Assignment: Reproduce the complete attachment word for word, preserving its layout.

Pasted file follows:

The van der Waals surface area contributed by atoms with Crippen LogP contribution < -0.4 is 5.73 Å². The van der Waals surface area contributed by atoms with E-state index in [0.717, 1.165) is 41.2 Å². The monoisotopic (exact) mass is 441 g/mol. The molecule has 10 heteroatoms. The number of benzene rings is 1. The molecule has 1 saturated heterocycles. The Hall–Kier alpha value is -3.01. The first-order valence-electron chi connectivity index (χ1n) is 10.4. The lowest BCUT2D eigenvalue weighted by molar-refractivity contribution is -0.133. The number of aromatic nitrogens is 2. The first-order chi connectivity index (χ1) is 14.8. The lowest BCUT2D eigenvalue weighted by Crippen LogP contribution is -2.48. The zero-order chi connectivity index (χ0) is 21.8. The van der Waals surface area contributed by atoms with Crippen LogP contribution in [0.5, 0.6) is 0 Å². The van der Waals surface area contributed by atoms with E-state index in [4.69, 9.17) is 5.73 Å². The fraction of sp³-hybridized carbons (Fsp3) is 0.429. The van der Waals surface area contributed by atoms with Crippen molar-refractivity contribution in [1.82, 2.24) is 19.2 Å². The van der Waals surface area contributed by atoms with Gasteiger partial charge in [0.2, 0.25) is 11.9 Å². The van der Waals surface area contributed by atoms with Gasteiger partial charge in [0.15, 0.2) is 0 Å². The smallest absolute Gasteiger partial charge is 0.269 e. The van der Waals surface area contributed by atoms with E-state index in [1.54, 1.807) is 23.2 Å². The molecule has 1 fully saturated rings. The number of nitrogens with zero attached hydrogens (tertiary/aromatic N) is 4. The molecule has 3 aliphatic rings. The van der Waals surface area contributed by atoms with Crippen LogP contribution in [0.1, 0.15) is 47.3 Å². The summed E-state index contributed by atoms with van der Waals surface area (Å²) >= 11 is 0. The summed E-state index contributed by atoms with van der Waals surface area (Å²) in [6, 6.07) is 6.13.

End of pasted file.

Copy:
The van der Waals surface area contributed by atoms with Crippen LogP contribution < -0.4 is 5.73 Å². The van der Waals surface area contributed by atoms with E-state index in [0.717, 1.165) is 41.2 Å². The monoisotopic (exact) mass is 441 g/mol. The molecule has 10 heteroatoms. The number of benzene rings is 1. The molecule has 1 saturated heterocycles. The Hall–Kier alpha value is -3.01. The first-order valence-electron chi connectivity index (χ1n) is 10.4. The lowest BCUT2D eigenvalue weighted by molar-refractivity contribution is -0.133. The number of aromatic nitrogens is 2. The first-order chi connectivity index (χ1) is 14.8. The lowest BCUT2D eigenvalue weighted by Crippen LogP contribution is -2.48. The zero-order chi connectivity index (χ0) is 21.8. The van der Waals surface area contributed by atoms with Crippen LogP contribution in [0.5, 0.6) is 0 Å². The van der Waals surface area contributed by atoms with E-state index in [4.69, 9.17) is 5.73 Å². The fraction of sp³-hybridized carbons (Fsp3) is 0.429. The van der Waals surface area contributed by atoms with Crippen molar-refractivity contribution in [1.82, 2.24) is 19.2 Å². The van der Waals surface area contributed by atoms with Gasteiger partial charge in [0.2, 0.25) is 11.9 Å². The van der Waals surface area contributed by atoms with Gasteiger partial charge in [0.15, 0.2) is 0 Å². The smallest absolute Gasteiger partial charge is 0.269 e. The van der Waals surface area contributed by atoms with E-state index in [1.54, 1.807) is 23.2 Å². The molecule has 1 fully saturated rings. The number of nitrogens with zero attached hydrogens (tertiary/aromatic N) is 4. The molecule has 3 aliphatic rings. The van der Waals surface area contributed by atoms with Crippen LogP contribution in [0.1, 0.15) is 47.3 Å². The summed E-state index contributed by atoms with van der Waals surface area (Å²) >= 11 is 0. The summed E-state index contributed by atoms with van der Waals surface area (Å²) in [6, 6.07) is 6.13.